Recently interest in the Na-O2 battery has grown due to the relatively low polarization during cycling and the high rates.[13, 14] This is despite the lower specific energy of this battery chemistry. A number of groups have shown promising results with this system.[16-18] An important area of contention is the nature of the discharge product, which, unlike the lithium system that forms Li2O2, may form the superoxide, peroxide or oxide. The discharge product in the metal-O2 battery directly influences the specific capacity and ease of charge. Therefore, it is important to understand the mechanism such that this can be controlled.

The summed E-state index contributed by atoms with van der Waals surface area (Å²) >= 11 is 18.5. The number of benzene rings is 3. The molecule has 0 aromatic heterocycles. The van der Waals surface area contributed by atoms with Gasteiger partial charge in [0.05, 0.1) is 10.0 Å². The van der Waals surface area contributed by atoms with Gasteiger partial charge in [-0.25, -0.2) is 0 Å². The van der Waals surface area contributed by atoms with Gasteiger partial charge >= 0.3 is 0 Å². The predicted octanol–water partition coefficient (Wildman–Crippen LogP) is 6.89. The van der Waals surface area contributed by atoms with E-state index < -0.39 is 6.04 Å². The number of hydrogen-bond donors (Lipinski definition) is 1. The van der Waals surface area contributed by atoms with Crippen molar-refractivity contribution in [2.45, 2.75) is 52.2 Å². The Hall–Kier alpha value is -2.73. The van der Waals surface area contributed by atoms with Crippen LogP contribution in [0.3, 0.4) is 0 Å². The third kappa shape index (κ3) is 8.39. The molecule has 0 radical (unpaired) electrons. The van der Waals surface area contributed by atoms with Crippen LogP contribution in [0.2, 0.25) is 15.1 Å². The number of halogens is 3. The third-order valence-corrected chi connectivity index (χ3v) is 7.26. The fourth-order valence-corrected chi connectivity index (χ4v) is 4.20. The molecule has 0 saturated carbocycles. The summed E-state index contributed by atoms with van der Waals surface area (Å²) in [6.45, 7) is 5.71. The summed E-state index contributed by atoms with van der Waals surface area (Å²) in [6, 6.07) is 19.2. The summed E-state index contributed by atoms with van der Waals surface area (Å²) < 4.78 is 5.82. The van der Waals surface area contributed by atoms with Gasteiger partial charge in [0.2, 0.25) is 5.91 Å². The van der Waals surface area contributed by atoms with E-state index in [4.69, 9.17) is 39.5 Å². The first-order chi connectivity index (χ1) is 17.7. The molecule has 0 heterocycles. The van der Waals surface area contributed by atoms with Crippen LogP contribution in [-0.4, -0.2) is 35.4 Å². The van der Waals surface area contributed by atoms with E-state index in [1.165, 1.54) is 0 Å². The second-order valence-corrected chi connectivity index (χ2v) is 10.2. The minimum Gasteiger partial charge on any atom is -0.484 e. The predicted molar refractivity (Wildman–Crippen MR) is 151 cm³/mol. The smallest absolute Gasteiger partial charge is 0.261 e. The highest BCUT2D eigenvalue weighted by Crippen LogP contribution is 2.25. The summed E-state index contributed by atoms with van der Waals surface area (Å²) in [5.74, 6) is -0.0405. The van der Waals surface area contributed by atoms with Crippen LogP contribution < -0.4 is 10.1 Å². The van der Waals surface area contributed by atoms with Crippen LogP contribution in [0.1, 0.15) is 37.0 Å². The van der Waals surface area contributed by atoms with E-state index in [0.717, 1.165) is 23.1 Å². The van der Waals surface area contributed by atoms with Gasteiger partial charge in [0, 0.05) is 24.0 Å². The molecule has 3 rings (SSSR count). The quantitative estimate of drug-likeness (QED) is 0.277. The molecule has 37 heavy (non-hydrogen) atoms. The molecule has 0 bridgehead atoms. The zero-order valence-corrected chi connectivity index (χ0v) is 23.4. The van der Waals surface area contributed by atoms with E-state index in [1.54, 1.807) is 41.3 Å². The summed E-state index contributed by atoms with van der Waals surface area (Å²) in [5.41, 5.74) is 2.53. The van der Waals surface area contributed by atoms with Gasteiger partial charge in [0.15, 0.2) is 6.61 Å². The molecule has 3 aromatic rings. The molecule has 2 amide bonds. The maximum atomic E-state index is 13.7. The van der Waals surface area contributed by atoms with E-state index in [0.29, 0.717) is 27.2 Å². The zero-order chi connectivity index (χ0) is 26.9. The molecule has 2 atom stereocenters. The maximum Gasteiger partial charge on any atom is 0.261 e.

We have combined a range of electrochemical, spectroscopic and microscopy methods to investigate the mechanism of electrochemical O2 reduction. The results of these studies will be presented, along with the implications for the future of rechargeable metal-O2 batteries.
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